Implantable Device Coating and Membrane Development Guide 2018-02-06T11:42:23+00:00

Implantable Device Coating and Membrane Development

Application of a coated membrane or covering to an implantable device offers several functional benefits. The most popular reason is to create a blood impermeable barrier, occluding blood flow to desired locations or creating an impermeable seal.  A membrane may also inhibit ingrowth of a tumour or tissue, while enabling subsequent removal of the device, if needed. The application of porous holes to the membrane, in turn creates a filter design that can be used for embolic protection or as part of a retrieval devices.

These coverings can be extremely low profile, facilitating delivery to tortuous or distal anatomy, but also durable, overcoming stresses associated with a wide variety of implant designs, whether braided, laser cut frames, or fabrics. The choices for an elastomeric covering, such as silicones, polyurethanes and co-polymers, should be based on the following key selection criteria.

Things to consider when thinking about, or selecting an implant coating:

1. What is the function of the device being coated?

  • Is it an occluder, retrieval device, stent, textile fabric or mesh?

2. Where will the device be placed?

  • What types of tissue or fluids will it come into contact with?
    • e.g. stomach acid, high or low pressure blood flow, areas at risk of infection.

3. What is the intended life expectancy of the device?

  • Will it be implantable or non-implantable?
  • Will it be implanted for greater than 29 days?
  • Does it need to be resorbable, and if so what is the degradation profile?

4. How will the device be delivered or placed?

  • Does it require transcatheter delivery?
  • If so, what is the crimp profile and effective thickness limitations on the covering that ensure deliverability? Is there anything in the crimping process that could damage the coating?
  • Are there significant forces required to crimp and maintain the implant at a low profile? i.e. will it need a low coefficient of friction?
  • Will the device be deployed and retrieved multiple times? i.e. how abrasive resistant does it need to be?
  • Does the implant need to be sutured in place?
  • What is the expansion profile of the implant, going from crimped to deployed, and vice versa?

5. How will the membrane affect the performance of the frame and vice versa?

  • Will the frame design allow for or impede coating application?

Many companies focus their attention on the frame design, before considering the effect of the coating or membrane to be applied. It is important that the effect of the membrane is considered as early as possible in the frame design.

Remember that the frame design should accommodate the membrane, providing space for the material once crimped.  The membrane may act as a passive layer on the implant or may impart specific mechanical characteristics.  In the latter case, it may be possible to reduce the amount of material, wire or struts used in the frame, where the coating material influences the mechanical characteristics sought.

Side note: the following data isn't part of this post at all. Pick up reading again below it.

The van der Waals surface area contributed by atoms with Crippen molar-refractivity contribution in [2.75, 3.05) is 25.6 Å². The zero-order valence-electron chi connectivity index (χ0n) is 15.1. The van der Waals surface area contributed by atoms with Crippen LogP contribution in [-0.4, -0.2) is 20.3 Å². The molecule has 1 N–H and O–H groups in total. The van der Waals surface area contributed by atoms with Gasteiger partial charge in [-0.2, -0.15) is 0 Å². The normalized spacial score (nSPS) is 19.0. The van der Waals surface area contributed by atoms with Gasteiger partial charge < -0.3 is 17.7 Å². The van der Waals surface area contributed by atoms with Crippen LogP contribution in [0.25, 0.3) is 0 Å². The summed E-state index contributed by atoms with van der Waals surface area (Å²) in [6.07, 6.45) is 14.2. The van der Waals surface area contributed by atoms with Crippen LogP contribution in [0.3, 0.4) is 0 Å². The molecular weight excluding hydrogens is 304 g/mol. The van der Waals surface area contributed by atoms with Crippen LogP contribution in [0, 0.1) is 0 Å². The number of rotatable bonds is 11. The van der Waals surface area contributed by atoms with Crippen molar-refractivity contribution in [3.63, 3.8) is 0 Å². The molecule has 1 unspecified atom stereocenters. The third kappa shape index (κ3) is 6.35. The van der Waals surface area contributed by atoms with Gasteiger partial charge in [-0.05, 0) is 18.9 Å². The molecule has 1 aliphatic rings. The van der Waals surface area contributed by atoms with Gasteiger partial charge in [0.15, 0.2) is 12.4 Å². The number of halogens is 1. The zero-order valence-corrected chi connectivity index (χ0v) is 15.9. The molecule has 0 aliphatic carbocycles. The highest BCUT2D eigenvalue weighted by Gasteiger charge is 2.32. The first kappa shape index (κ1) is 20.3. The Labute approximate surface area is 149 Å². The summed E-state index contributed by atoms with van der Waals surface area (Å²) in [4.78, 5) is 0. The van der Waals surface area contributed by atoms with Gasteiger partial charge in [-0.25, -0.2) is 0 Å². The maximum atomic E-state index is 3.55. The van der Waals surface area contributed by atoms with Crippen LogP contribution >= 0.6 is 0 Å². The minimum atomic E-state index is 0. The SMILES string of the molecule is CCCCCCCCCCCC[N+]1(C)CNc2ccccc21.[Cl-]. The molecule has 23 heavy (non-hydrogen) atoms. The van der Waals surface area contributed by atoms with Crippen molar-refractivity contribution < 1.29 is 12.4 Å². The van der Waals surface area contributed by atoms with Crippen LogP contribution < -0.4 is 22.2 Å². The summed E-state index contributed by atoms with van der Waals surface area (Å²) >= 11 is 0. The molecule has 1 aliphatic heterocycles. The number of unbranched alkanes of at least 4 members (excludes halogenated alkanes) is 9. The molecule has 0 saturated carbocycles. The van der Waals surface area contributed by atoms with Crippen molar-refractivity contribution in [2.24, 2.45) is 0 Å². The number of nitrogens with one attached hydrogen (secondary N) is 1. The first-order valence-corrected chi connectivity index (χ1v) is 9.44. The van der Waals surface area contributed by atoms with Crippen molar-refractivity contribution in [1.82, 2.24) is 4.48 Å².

6. What are the surface properties of the substrate of frame to be coated?

  • Is the surface optimised for coating?
  • Will it be electropolished or not?
  • Are there sharp edges or points in the design that could pierce the material?

7. All of the above questions indicate the performance traits necessary for the covering, which translate to a range of physical properties for the material, such as:

  • High ultimate elongation
  • High ultimate tensile strength
  • High tear strength
  • Specific shore hardness
  • Abrasion resistance
  • Solvent/chemical resistance
  • Biocompatibility (preventing thrombogenicity)
  • Tacky/ non-tacky or lubriciousness surface qualities
  • Anti-fouling or antimicrobial properties

Before making final selection of the material to be used on the membrane it is important to consider post processing implications.

8. At what step in the manufacturing process will the coating be applied:

  • Will post processing steps such as device assembly, damage the membrane.
  • What measures are needed to protect the device and minimise handling.
  • Can the device be coated as a final step?

9. What characterisation is required for the covering?

  • Adhesion of the covering to the substrate?
  • Direct, non-contact thickness characterisation?
  • Permeability/ Leak testing

10. What are the likely packaging or sterilisation requirements?

  • Will it require any special packaging to prevent damage?
  • If the coating is resorbable, has the appropriate packaging been considered?
  • What sterilisation cycle is intended for the device?